Friday, 16 August 2013

Yee Haw! The New Hawleans Jug Band.

Day three of my ‘Fill your pockets and run like F@#k tour’ – I’d been looking forward to this Thursday night for over 6 weeks;

‘The New Hawleans Jug band’.

It’s a name well known in the more swampy tributaries of the Thames Delta.

Think ‘Deliverence’ and duelling banjo’s. Scampering crawdaddies. A levee about to break. Robert Johnson on his way down to the crossroads.

The ‘Thames Delta’, is the nickname given to the river that gave rise to some rather special music, starting down at the seaside with Dr Feelgood in Canvey Island, while further upstream there is Eel Pie Island where Long John Bawdry, The Rolling Stones, Pink Floyd and everybody in between played. Also from Twickenham came The Strawbs (The Strawberry Hillbillies as they were) while in nearby Richmond – The Stones had their first gigs at The Railway Tavern as did many others in that era.

Even further upstream and it gets more rocky – ‘Maximum Rhythym and Blues’ at Slough and Langley (a story in itself) also Soul there too, Sham 69 (the stories I could tell) at Hersham and Walton, The Members (The Sound of the Suburbs), and best of all – The Jam and Paul Weller from Woking.

‘New Haw’ (no sniggering at the back, please) is a small Surrey village/suburb that nobody much visits, I certainly haven’t. It has however given its name to;

“A rollicking collection of meandering musicians, The New Hawleans Jug band have been delighting their army of loyal fans around Surrey for over 10 years. Led by the irrepressible and irresponsible "Al the Hat"; with their rocked-up, jazzed-up and messed-about versions of blues, folk and country standards, as well as some fine originals, no one genre could accommodate them, so they had to create their own. They are perhaps the finest "Jugabilly" band you're ever likely to hear.


I can only say Yee Haw!

Some of New Haw's most creative musicians have joined Al's group, with the line-up consisting of:

Alex on guitar and vocals

Jim-boy on lead guitar and vocals,

Al the Hat on Blues Harp and vocals

Ewan the new'n on doghouse bass

Precious Pierre on mandolin, guitar and vocals

Washboard-Steve, on Steve's mum's Washboard.

Just like in the 1960’s when Japanese soldiers kept being discovered on remote islands, unaware that the war was over – it looks like these exiles from Memphis, Tennessee have somehow got overlooked in, errh, Surrey.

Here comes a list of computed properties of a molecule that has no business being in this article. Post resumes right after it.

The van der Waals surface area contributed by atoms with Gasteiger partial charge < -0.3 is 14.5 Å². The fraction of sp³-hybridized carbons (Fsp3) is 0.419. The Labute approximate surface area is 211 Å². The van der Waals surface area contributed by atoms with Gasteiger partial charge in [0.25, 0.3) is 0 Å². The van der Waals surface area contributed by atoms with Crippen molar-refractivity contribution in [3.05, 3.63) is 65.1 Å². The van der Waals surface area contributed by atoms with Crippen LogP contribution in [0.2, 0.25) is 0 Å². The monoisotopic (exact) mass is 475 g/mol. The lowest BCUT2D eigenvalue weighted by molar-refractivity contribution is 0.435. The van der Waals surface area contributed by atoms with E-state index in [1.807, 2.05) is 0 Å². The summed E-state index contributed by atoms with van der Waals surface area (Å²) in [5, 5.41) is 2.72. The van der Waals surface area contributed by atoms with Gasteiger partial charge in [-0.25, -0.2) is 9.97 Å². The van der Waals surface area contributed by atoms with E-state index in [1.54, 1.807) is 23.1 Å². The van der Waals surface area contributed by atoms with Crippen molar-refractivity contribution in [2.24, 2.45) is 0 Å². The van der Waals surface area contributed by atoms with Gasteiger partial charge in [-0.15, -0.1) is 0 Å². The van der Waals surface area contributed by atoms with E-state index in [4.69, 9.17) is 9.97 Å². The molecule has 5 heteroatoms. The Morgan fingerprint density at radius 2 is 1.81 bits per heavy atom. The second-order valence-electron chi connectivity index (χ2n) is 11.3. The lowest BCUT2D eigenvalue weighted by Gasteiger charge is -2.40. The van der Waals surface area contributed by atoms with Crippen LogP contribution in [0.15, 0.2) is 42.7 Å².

Here’s a selection of the hits of the 1930’s and 1940’s I was entertained with at the Staines Riverside club;

La La Blues

Violiney Blues

The Man of Constant Sorrow

Cocaine Blues

Whiskey in my Whiskey

Garbage man Blues

I think you’ve probably got the idea by now – there were ‘train songs’, gospel songs (sung by a bunch of atheists like me), long lost gurrlfriend songs, sad lonesome sort of songs, and what was rightly introduced as a ‘Country Death Song’ (I poured some Whiskey in my Whiskey and put three shells in my ‘44 )

And ending with the fine old hit ‘Plastic Jesus’, where the chorus goes;

‘Plastic Jesus, Plastic Jesus,

On the dashboard of my car.

Plastic Jesus, Plastic Jesus

Assures me I won’t go to hell’.


You’d have to hear it to get the joke – I’d be surprised if they didn’t have a few spots on You-Tube.

They played in front of the logo of Sun Records of Memphis, Tennessee and to be fair they did them proud.

Jim-boy’s guitar work stood out, with a right real twang to it, there were quitars and mandolins (even a small ration of the ever toxic banjo) while Alex had a thump-box (a Tennessee drum as he called it) with a couple of tambourines taped to it to compliment washboard Steve’s (who looked like a runaway building society manager) washboard and cowbell. Good vocals Steve.


         Al the Hat and Washboard Steve - livin' on the edge.

Someone behind me pointed out Al the hat’s uncanny resemblance to Freddie Kreuger – well he had the largest array of harmonica’s I’ve ever seen and came out blasting so I’m not saying anything. Except perhaps - where was the jug?

It's not my kind of music but then this was the music Elvis grew up listening to and probably thought was just a bit too tame for him, and in turn Elvis was what a young John Lennon was into, and so it's come on down to us.

Day three ended with a good night too.

Now Friday night – what’s that coming?

Neil Harris

( a don’t stop till you drop production)  

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